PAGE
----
By Hillel Aron
By Joseph Tsidulko
By Patrick Range McDonald
By David Futch
By Hillel Aron
By Dennis Romero
By Jill Stewart
By Dennis Romero
We were the type of couple who could be honest with each other about how many people we had slept with. Dan could smoke pot and play Grand Theft Auto for hours on end without me getting upset. I could go out with my friends, get drunk and come home in the middle of the night, and he wouldn’t be fazed. We never felt jealous or threatened, and we rarely fought. We were the couple that other couples envied.
While trying on rings, I was vaguely aware that I specifically picked something nontraditional — dozens of beautiful, glistening pave diamonds instead of a larger stone — so I could wear it on my right hand after the divorce. Of course, I kept this to myself. I was planning my divorce at the same time I was planning my wedding.
STEP EIGHT: The invitations have already gone out.
So if I was already thinking about divorce, then why plan the wedding? Because the train had already left the station, and it felt too late to turn back now. And because planning the wedding was fun, exciting and a great distraction from my usual life.
We had only 38 guests, lots of cupcakes and no cheesy band. It was held at my close friend Michelle’s house.
Michelle had just gotten married three months before. The big diamond rock on her finger came with an over-the-top Beverly Hills wedding with fake snow and a fairy-tale dress. Her husband was a successful standup comic. That, incidentally, is STEP TWO, Subset B: Marry a comedian. Comedians are even worse than actors because they are not only battling between total self-absorption and insecurity; they are constantly trying to be funny.
My wedding was perfect. I walked down the makeshift aisle to Joe Jackson’s “Is She Really Going Out With Him?” My friend Mat, who is a talented comedy writer, got ordained online at the Universal Life Church and married us with a tight seven-minute set. Our vows consisted of jokes about Dan’s countless fruitless auditions and my bouts of neurotic rewrites of movie scripts. Nowhere in our vows did we say anything about “till death do us part” or words like love and forever. I ate for the first time in months at our reception. And everyone laughed when Dan’s best man raised a glass and toasted us with “To the best five years of your life.”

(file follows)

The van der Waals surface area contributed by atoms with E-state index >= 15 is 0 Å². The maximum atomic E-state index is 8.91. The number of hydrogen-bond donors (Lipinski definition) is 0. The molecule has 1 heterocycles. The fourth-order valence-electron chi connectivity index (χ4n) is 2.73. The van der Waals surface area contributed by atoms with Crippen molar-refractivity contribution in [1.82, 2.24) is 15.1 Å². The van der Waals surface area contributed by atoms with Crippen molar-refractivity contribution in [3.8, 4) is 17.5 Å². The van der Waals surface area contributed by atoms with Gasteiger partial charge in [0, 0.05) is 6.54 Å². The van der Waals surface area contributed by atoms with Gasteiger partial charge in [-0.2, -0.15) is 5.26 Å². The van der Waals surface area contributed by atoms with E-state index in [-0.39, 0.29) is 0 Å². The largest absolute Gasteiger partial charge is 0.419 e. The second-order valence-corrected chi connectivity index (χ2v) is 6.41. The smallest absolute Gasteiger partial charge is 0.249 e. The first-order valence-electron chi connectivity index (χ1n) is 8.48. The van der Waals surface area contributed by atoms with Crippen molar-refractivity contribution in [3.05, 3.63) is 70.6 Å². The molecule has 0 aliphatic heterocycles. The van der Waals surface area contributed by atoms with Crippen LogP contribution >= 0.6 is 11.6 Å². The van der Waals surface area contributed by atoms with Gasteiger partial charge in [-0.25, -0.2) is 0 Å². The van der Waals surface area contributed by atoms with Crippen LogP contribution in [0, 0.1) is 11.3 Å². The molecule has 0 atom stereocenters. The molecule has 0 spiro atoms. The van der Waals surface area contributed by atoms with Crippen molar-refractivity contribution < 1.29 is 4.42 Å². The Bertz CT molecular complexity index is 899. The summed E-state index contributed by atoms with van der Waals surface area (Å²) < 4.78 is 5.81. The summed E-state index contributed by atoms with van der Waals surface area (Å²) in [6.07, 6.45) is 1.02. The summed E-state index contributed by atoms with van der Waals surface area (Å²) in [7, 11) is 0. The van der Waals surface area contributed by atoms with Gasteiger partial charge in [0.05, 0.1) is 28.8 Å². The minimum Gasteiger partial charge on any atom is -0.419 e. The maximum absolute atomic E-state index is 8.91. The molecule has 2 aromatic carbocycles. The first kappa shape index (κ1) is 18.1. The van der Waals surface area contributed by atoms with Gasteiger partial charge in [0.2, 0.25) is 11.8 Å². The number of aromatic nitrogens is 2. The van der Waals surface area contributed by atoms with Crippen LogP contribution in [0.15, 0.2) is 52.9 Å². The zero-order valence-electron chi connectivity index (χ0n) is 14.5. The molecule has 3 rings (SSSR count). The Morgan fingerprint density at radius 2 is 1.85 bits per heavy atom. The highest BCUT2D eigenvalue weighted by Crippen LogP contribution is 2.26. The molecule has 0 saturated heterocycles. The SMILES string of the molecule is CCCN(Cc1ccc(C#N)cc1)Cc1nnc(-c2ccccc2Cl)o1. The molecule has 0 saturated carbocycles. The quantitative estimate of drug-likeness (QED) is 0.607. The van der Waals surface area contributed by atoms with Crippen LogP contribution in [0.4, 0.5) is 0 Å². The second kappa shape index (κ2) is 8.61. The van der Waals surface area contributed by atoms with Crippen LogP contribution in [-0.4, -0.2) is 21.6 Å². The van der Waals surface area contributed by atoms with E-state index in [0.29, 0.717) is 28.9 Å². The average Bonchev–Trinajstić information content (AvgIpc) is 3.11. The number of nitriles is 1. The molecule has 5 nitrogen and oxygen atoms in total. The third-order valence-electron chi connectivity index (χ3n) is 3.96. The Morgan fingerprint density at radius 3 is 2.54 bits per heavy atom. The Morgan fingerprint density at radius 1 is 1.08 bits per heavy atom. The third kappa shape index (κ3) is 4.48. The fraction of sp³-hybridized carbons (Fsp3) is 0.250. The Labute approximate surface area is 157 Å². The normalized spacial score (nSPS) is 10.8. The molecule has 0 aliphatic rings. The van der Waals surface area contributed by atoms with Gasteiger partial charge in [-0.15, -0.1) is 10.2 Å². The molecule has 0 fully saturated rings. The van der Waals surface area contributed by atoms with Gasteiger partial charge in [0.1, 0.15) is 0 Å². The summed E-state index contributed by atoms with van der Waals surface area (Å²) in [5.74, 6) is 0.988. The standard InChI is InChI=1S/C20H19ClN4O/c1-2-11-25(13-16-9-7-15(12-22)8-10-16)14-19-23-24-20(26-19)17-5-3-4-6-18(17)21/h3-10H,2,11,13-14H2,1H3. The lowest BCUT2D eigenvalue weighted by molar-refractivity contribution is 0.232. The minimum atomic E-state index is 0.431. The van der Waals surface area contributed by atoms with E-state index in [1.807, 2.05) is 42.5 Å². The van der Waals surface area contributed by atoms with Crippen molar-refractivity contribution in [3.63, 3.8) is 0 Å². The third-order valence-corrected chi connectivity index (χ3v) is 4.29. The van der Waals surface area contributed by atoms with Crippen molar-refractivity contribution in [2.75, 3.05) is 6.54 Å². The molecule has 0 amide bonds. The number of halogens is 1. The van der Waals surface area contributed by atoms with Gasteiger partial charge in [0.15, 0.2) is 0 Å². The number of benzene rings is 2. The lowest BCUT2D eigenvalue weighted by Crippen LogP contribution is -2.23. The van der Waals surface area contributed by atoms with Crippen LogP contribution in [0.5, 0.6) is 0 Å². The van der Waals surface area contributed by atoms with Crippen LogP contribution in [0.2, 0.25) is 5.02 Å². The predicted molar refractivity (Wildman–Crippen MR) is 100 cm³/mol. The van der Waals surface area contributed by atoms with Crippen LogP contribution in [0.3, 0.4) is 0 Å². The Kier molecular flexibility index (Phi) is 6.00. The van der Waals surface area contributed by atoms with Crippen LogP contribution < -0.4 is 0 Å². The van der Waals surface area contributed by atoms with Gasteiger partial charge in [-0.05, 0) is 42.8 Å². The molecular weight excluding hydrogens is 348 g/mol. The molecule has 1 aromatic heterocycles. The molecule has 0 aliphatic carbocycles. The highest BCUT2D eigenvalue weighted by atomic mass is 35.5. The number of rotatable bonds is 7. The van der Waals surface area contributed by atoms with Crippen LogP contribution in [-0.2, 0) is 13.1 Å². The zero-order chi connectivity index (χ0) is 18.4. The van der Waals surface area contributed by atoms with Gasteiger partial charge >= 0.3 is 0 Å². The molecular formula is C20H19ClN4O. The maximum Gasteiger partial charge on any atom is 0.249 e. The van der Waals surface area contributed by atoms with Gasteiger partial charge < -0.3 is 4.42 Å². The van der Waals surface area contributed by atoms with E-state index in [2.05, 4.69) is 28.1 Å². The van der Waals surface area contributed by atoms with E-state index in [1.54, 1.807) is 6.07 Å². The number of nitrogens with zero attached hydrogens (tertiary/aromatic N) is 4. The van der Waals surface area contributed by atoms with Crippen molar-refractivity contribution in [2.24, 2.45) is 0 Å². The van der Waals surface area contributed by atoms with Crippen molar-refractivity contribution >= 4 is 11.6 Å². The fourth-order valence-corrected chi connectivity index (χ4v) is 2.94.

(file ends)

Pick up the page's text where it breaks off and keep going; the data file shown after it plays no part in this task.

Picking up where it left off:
STEP NINE: Compromise to the point that both parties are unhappy.
After the wedding, Dan and I bought a condo in the Valley with the money my father gave us for a down payment. I hated living in Venice. Dan hated Hollywood. So we settled on a place we’d both hate: Sherman Oaks.
STEP TEN: Cling to distractions.
The other big postwedding purchase was a giant flat-screen TV we named Ruby.
Dan sat in his chair and smoked pot. I sat on my couch and constantly did my nails. And we watched Ruby together. Hours and hours of TV watching. The next two years became a blur of previous seasons of Amazing Race, Deadwood and Lost. One summer, we watched so much Alias that my cat Spork actually learned how to meow to the opening song. It was as though Dan and I never needed to say another word to each other, because we were now married.
I went to work. Dan went to work. At this point, I was getting writing jobs and he was getting acting jobs. Years before, when we worked at the Improv, we needed each other for support and encouragement and a sense of stability in a crazy, scary town that will eat your soul and then puke it up because it has too many calories.
But we both got to a point where we didn’t need each other so much anymore. And although there was plenty of general contentment, there was no more need. And at the time, we both mistook need for love. So once the need was gone, there wasn’t much to fill up the space. Except for Ruby.
On a Saturday night, soon after my realization that I didn’t want Dan at my 30th-birthday party, he and I were watching Match Point on Ruby. Toward the end of the movie, he pressed pause, turned to me and said earnestly, “If you ever want a divorce, just ask. No problem. But please, don’t kill me.” I laughed and at the same time felt a deep pang of loneliness. He knew me so well. While watching Jonathan Rhys Meyers get away with murder, I was in fact thinking I could just kill Dan. In a warped way, it seemed a better solution. Instead of becoming a cold-hearted, baggage-laden divorcée, I would be a grief-stricken, mysterious widow. Assuming I didn’t get caught, of course.
And how could I want to divorce a man who not only knew what I was thinking, but also had the sense of humor to joke about me murdering him? But watching Dan rock in his chair and take another hit off his pipe, I became certain that knowing someone doesn’t mean you should be married to him or her. Sometimes truly knowing someone makes you see you shouldn’t.